WARNING: Failed to read memory @ address 0x40072001
    Reading 39 bytes @ address 0x40072001
    WARNING: Failed to read memory @ address 0x40072001
    Reading 19 bytes @ address 0x40072001
    WARNING: Failed to read memory @ address 0x40072001
    Reading 9 bytes @ address 0x40072001

    I’m trying to dump memory around the USB peripheral address range. I don’t believe the problem is MPU-related because I can view the memory there fine using the embsysregview plugin.

    I’m using the frdm-K64 board with the OpenSDA USB link running the Segger JLink firmware. I’m using the debugger configuration supplied with the example code.

    Have you seen anything like this before?
    Many thanks for your excellent website – it’s an amazing resource for everyone working with these kinetis chips.

    All the best
    Jeff

    Like

    • Hi Jeff,
      I assume you are using Kinetis Design Studio? I guess you have a memory configuration file in place which prevents reading from these memory location?
      If you read the memory using GDB command line commands, gives it an error too?

      I hope this helps,
      Erich

      PS: thanks .-)

      Like

      • Hey Erich

        Yes, using the latest KDS. I don’t know about any memory configuration file; where does it live?

        Command line gdb fails in the same way, but reading registers with embsysregview works OK…

        This platform is gradually driving me insane!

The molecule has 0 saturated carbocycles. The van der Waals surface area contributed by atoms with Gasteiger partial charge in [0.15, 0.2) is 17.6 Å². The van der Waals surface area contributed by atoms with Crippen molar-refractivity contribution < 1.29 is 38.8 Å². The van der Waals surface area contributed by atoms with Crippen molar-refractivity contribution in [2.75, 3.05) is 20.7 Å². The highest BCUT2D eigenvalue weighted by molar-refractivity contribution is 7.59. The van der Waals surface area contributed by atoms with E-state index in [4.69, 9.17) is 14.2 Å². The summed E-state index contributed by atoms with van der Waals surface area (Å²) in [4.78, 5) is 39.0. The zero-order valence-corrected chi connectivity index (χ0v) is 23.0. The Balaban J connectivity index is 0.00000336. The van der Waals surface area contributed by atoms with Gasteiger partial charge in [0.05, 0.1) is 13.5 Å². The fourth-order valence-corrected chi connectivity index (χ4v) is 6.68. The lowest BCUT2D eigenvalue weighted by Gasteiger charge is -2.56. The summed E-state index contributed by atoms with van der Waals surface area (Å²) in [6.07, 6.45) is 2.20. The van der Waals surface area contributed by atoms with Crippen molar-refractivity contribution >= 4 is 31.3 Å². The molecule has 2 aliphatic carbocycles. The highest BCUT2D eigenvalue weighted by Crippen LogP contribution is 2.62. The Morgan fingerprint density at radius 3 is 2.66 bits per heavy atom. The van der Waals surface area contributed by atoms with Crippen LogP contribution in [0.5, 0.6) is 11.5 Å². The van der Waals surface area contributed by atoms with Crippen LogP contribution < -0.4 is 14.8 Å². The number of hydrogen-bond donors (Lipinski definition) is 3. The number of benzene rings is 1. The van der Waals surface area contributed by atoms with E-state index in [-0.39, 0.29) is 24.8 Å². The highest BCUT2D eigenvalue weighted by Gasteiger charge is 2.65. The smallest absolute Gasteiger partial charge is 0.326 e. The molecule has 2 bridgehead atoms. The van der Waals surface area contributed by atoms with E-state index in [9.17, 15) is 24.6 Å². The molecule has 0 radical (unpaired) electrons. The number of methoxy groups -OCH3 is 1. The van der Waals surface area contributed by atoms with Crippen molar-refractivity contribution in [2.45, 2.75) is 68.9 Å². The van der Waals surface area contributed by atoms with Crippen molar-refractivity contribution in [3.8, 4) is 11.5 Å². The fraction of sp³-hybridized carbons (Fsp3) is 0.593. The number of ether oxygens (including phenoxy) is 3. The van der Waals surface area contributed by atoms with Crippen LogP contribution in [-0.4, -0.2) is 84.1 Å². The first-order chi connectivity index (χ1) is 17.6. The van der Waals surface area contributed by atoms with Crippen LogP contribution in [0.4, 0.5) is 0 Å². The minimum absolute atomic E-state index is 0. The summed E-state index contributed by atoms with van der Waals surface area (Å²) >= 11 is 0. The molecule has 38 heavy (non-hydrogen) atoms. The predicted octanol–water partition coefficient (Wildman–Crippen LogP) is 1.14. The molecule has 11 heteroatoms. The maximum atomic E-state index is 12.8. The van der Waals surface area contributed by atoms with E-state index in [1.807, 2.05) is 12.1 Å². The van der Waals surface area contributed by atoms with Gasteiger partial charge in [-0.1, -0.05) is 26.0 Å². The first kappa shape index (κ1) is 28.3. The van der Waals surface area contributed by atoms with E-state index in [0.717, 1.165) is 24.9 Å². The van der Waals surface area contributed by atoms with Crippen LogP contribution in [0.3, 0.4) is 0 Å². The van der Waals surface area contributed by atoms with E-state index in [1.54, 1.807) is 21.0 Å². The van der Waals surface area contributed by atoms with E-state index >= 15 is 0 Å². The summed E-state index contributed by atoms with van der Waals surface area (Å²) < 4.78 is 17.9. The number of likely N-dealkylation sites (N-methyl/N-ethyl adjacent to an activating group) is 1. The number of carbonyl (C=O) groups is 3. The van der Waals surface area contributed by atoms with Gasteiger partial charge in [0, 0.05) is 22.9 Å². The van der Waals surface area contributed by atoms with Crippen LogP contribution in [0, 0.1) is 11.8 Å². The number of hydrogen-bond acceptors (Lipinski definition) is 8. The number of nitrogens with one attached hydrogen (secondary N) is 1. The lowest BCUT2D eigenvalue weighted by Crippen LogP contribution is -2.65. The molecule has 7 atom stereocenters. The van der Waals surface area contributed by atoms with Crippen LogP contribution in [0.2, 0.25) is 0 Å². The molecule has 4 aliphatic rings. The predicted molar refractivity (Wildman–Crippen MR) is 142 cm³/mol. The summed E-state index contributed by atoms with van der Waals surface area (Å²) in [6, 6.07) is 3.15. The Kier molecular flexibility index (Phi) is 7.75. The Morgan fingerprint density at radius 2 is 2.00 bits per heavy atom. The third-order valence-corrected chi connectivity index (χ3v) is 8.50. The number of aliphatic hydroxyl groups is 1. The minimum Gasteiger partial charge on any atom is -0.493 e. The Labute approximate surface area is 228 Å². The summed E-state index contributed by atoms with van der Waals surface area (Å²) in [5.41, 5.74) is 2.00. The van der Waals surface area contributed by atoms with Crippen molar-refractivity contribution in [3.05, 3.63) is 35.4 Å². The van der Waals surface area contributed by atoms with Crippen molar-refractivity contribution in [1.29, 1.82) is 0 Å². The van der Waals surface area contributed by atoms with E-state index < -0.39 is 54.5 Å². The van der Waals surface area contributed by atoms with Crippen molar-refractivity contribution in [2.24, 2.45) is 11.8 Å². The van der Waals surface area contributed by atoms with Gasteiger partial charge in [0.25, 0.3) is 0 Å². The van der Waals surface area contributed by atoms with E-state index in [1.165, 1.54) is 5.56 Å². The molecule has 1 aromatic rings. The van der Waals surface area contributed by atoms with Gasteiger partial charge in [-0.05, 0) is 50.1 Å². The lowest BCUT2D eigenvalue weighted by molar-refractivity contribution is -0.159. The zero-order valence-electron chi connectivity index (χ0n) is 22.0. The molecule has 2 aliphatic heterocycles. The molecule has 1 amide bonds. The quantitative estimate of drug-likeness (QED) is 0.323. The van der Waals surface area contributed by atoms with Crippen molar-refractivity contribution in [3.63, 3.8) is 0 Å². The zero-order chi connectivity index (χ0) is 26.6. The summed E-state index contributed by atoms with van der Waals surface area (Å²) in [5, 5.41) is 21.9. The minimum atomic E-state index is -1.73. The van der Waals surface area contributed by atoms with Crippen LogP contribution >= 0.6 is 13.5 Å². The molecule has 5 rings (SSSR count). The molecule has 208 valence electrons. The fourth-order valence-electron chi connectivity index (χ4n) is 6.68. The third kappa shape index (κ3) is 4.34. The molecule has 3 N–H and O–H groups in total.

Like

  2. Hi Erich,

    I know this is a fairly old post, but I have a question regarding this topic. I have to debug a quite rare/hard to reproduce bug in our embedded system. The system is currently in the faulty state and i made a memory dump of the RAM regions using the GDB dump command.

    In your post you mention the following: “Or I even can restore a memory dump back on a device to reproduce issues”. This is exactly what i have to do but I think a memory dump is useless if you have to put it back on a device without having the register contents stored. What did you do with the device’s registers?

    Marco

    Like

    • I still care about old posts :-), thanks for your question! I have used that export/import of memory for RAM areas to track down issues. I have used that method as well compare ‘good’ and ‘bad’ states, and this includes memory mapped peripherals. But here I have to be careful in case reading from a peripheral/register might cause side effects. But restoring register/peripheral settings usually do not work, as they depend on specific access and order. But it helped me to find misconfigured registers with the method in this article.
      I hope this helps?

      Like

      • Thank you Erich! Well, with registers I actually meant the core registers like stack pointer, program counter etc. I should have mentioned those. But it’s good to know memory mapped registers also work 🙂 Let me explain the setup once again.

        The system runs on an ARM Cortex-M3 based MCU running FreeRTOS and LwIP. I made a memory dump of the RAM areas, but i’m concerned about the core registers when putting back the memory dump later. I think they should be set up to the state when the memory dump was taken so the FreeRTOS scheduler and tasks will continue correctly.

        I hope this explains it a bit more 🙂

        Like